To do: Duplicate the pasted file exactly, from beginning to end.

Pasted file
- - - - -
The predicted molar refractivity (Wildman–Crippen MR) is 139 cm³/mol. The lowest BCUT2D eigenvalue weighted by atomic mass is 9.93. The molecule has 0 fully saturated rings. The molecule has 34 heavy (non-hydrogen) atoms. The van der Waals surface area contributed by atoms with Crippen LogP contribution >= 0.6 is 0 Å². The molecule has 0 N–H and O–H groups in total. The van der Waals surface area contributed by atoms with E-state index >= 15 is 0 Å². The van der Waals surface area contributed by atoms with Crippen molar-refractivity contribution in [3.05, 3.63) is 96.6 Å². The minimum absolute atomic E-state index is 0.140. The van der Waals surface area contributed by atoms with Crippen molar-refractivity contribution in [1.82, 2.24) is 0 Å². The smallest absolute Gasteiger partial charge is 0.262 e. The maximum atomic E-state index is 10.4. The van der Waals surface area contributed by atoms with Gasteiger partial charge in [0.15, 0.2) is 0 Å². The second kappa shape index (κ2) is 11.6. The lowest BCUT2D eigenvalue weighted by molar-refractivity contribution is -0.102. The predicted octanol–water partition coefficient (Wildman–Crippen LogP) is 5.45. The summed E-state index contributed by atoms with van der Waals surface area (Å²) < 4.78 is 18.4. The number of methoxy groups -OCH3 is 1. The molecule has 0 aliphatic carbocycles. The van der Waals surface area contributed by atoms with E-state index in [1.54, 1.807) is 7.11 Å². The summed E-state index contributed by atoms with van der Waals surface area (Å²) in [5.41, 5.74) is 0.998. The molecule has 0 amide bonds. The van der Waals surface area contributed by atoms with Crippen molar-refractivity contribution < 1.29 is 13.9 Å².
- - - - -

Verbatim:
The predicted molar refractivity (Wildman–Crippen MR) is 139 cm³/mol. The lowest BCUT2D eigenvalue weighted by atomic mass is 9.93. The molecule has 0 fully saturated rings. The molecule has 34 heavy (non-hydrogen) atoms. The van der Waals surface area contributed by atoms with Crippen LogP contribution >= 0.6 is 0 Å². The molecule has 0 N–H and O–H groups in total. The van der Waals surface area contributed by atoms with E-state index >= 15 is 0 Å². The van der Waals surface area contributed by atoms with Crippen molar-refractivity contribution in [3.05, 3.63) is 96.6 Å². The minimum absolute atomic E-state index is 0.140. The van der Waals surface area contributed by atoms with Crippen molar-refractivity contribution in [1.82, 2.24) is 0 Å². The smallest absolute Gasteiger partial charge is 0.262 e. The maximum atomic E-state index is 10.4. The van der Waals surface area contributed by atoms with Gasteiger partial charge in [0.15, 0.2) is 0 Å². The second kappa shape index (κ2) is 11.6. The lowest BCUT2D eigenvalue weighted by molar-refractivity contribution is -0.102. The predicted octanol–water partition coefficient (Wildman–Crippen LogP) is 5.45. The summed E-state index contributed by atoms with van der Waals surface area (Å²) < 4.78 is 18.4. The number of methoxy groups -OCH3 is 1. The molecule has 0 aliphatic carbocycles. The van der Waals surface area contributed by atoms with E-state index in [1.54, 1.807) is 7.11 Å². The summed E-state index contributed by atoms with van der Waals surface area (Å²) in [5.41, 5.74) is 0.998. The molecule has 0 amide bonds. The van der Waals surface area contributed by atoms with Crippen molar-refractivity contribution < 1.29 is 13.9 Å².